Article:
By now, of course, I’d bought my own record player and, with the aid of my Saturday job in a green grocers, was buying singles and albums pretty much every week, often on the advice of whoever was reviewing the singles in the NME or Record Mirror that week. As post punk gave way to that second golden era of pop I went with it happily, buying singles by Odyssey, In Deep and the like as well as those by the Jam, Madness and Orange Juice. Stuff like the Clash and Dexys were now hugely important to me but I still lived pop music first and foremost and despised heavy metal (and anything remotely like it, in spirit, apart from Hawkwind who I was convinced were actually rather punk) with a vengeance. I remembered Wylie saying he was in a pop group not a rock band and this seemed terribly important to me. In February of 1983 he finally had a top 3 hit with “Story of the Blues (Part 1)” and this got him onto Andy Peebles “My Top 12” radio show. His choices of Motown, Miles Davis, Phil Spector and, most importantly, Bob Dylan had a profound effect on me, making me go out and investigate all those artists to a greater or lesser extent. I became a musical archaeologist again, just as I’d started, I suppose, and I fell head over heels with Dylan. He is, to this day, my main man and I can’t imagine a world without his music.

I was at university by now and benefiting from the cross-fertilisation that comes of being surrounded by lots of other young music fans. During my time there I was turned onto countless bands and artists whilst at the same time getting hold of more and more Motown and Dylan (which most of my mates hated). Hip hop was beginning to break big and I loved what I’d heard of it although I bought relatively little for some reason. “White Lines” and “the Message” of course as well as a few compilations with things like Duke Bootee on them and even “The Crown” by Gary Byrd, if you can call that hip hop.

Then, in April 1984, I went to see the Smiths at the Newcastle Mayfair and they stopped me in my tracks. It was completely, truly stunning and remains to this day the most visceral, hypnotic thing I’ve ever seen. Suddenly, nothing else seemed to matter that much a lot of the time. Beyond New Order, Bob Dylan and a few other artists, everything seemed rather ordinary in comparison to the Smiths, at least for a while. I think that that’s partly because the mid eighties was a largely uninspiring time. Except for one other band. In 1987 somebody lent me Yo! Bumrush the Show! And I suddenly knew what it was like to hear the Sex Pistols for the first time, as they happened. It was like a bomb going off in my head. We all live for these moments, surely.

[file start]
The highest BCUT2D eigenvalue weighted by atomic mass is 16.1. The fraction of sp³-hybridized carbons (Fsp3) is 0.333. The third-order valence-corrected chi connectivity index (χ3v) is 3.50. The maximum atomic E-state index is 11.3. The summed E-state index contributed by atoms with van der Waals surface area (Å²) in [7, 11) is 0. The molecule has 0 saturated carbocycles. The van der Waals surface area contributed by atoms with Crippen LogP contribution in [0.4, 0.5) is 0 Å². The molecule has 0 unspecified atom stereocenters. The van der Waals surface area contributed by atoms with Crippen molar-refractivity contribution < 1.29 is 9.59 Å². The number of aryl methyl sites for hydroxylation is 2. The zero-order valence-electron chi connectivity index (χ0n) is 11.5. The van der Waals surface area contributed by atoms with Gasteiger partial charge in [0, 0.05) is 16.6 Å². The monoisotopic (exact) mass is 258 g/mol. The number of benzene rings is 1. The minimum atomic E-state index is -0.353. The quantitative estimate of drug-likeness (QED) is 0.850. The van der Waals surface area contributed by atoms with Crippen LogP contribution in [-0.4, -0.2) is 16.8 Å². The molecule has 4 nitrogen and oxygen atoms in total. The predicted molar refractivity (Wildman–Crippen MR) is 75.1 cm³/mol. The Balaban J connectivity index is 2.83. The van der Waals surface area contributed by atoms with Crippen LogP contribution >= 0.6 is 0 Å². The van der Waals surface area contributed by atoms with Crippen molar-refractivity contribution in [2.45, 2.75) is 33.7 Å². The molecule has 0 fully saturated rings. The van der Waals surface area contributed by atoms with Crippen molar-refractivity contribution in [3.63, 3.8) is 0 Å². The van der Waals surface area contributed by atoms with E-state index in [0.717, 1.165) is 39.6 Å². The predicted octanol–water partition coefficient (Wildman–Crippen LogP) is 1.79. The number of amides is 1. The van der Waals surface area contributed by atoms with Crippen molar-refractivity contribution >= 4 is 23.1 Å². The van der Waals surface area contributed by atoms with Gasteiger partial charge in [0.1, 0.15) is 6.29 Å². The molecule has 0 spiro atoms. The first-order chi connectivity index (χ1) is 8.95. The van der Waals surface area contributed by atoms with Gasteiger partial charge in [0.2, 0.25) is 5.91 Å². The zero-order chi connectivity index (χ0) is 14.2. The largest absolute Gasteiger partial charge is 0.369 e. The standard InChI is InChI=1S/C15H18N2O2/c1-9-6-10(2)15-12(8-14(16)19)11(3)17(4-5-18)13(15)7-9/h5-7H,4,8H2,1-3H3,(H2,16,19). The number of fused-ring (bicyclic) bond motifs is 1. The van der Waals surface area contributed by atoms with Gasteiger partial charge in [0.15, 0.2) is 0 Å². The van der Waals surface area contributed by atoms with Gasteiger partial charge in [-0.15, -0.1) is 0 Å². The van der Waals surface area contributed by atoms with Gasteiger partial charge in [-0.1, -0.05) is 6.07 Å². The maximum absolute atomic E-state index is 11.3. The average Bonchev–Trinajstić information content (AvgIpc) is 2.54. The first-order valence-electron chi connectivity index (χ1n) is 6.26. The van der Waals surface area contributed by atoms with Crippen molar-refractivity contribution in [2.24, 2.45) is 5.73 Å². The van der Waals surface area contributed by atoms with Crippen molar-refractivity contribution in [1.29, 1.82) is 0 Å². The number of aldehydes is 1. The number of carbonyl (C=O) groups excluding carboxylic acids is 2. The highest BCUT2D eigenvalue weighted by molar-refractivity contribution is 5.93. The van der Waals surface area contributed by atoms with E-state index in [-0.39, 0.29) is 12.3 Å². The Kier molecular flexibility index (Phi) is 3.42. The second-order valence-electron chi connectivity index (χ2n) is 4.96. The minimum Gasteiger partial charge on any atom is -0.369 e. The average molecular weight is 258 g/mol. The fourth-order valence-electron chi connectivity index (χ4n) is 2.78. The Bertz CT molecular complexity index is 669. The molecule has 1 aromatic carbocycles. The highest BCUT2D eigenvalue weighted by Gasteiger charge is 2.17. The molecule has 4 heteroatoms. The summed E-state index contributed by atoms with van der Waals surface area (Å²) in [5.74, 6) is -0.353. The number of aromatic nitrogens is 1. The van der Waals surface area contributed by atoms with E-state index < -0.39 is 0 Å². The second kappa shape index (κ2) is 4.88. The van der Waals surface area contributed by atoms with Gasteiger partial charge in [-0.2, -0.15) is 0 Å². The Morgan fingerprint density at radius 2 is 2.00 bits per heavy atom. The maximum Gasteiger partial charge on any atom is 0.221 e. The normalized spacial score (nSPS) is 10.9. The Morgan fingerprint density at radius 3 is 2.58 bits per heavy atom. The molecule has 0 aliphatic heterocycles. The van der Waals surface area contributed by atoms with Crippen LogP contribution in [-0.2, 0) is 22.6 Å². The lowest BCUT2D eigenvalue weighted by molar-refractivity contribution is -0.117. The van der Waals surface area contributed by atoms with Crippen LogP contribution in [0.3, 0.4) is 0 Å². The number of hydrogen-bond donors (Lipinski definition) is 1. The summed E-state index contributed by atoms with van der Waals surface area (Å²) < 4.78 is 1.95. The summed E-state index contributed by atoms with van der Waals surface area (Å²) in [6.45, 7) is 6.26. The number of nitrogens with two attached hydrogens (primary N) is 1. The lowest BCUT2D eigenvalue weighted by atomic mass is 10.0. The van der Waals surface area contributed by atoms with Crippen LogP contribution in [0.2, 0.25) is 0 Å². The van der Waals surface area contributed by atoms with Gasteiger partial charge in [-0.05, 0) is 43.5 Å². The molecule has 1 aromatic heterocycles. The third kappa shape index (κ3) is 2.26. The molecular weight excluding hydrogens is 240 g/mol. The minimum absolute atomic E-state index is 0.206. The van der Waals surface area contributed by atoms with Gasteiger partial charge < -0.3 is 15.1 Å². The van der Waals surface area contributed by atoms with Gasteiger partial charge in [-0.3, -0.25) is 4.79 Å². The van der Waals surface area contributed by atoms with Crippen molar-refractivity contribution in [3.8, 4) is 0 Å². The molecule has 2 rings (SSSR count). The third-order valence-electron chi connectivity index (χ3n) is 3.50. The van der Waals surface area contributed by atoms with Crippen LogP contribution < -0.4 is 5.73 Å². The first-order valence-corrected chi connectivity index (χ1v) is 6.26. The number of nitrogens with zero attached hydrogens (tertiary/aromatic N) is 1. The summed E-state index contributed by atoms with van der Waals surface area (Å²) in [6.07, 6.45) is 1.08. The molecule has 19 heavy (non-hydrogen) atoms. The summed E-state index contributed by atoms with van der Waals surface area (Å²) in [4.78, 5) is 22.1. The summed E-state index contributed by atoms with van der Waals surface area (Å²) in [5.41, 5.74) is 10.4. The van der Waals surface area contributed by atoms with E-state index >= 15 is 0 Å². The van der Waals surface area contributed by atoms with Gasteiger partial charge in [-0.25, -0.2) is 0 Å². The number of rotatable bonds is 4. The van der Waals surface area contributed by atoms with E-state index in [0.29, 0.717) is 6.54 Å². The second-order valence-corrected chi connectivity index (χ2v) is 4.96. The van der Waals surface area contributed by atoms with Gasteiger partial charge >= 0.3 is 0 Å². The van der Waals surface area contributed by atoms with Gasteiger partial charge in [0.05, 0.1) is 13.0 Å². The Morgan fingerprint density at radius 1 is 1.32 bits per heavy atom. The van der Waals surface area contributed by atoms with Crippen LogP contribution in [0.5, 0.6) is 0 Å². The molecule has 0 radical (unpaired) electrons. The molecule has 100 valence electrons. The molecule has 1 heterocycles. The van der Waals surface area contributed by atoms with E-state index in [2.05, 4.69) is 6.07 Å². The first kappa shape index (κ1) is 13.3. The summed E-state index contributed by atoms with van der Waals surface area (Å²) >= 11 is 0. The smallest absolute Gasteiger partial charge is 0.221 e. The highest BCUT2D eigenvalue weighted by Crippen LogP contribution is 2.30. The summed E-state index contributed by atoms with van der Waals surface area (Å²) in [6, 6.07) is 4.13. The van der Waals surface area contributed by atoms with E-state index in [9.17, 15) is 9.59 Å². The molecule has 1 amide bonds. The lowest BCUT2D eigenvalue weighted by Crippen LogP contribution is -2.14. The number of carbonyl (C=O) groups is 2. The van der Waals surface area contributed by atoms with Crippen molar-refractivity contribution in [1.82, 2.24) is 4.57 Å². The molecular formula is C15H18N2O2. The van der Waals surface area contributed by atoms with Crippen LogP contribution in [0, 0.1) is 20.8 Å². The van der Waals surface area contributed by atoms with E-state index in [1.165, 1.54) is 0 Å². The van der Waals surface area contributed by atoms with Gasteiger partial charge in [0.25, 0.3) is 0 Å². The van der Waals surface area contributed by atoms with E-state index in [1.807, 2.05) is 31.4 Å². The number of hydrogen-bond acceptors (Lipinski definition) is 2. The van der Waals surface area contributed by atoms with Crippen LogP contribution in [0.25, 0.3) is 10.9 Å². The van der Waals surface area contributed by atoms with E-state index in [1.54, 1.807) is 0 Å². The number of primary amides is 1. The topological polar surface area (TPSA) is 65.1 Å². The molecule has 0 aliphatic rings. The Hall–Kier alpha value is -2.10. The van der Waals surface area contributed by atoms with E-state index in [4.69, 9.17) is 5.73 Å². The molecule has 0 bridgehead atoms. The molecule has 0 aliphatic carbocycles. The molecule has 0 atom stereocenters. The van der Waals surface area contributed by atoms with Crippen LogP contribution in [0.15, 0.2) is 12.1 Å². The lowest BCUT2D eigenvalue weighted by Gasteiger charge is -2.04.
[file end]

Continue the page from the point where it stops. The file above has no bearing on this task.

Just as I was giving up on guitar music entirely the Stone Roses and Happy Mondays (and Chicago house, of course) came along and everything seemed suddenly exciting again, at least for a year or two. Then something awful happened. Grunge made metal fashionable and music went really rather shit for a while. If it wasn’t grunge then it was diluted house music or power ballads in the charts, it seemed. Depressing times, at least in terms of rock music.

That’s why Oasis going massive was so important and so wonderful. At last, it appeared, the indie kids had stormed the barricades.


...to be continued.


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You come at the Queen, you best not miss.

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Jock
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Re: Share your Musical Life Story

Postby Jock » 30 Nov 2010, 16:09

The best thread i've read on here. A pity I couldn't write to save my life :lol: :oops:
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Pat O'Banton
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Re: Share your Musical Life Story

Postby Pat O'Banton » 02 Jan 2011, 13:14

Jock wrote:The best thread i've read on here. A pity I couldn't write to save my life :lol: :oops:


Have a go, John.
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Pat O'Banton
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Re: Share your Musical Life Story

Postby Pat O'Banton » 21 Jun 2014, 10:14

*bump*
Goat Boy wrote:TVc 15 rocks my world. The chorus makes me want to fuck a horse.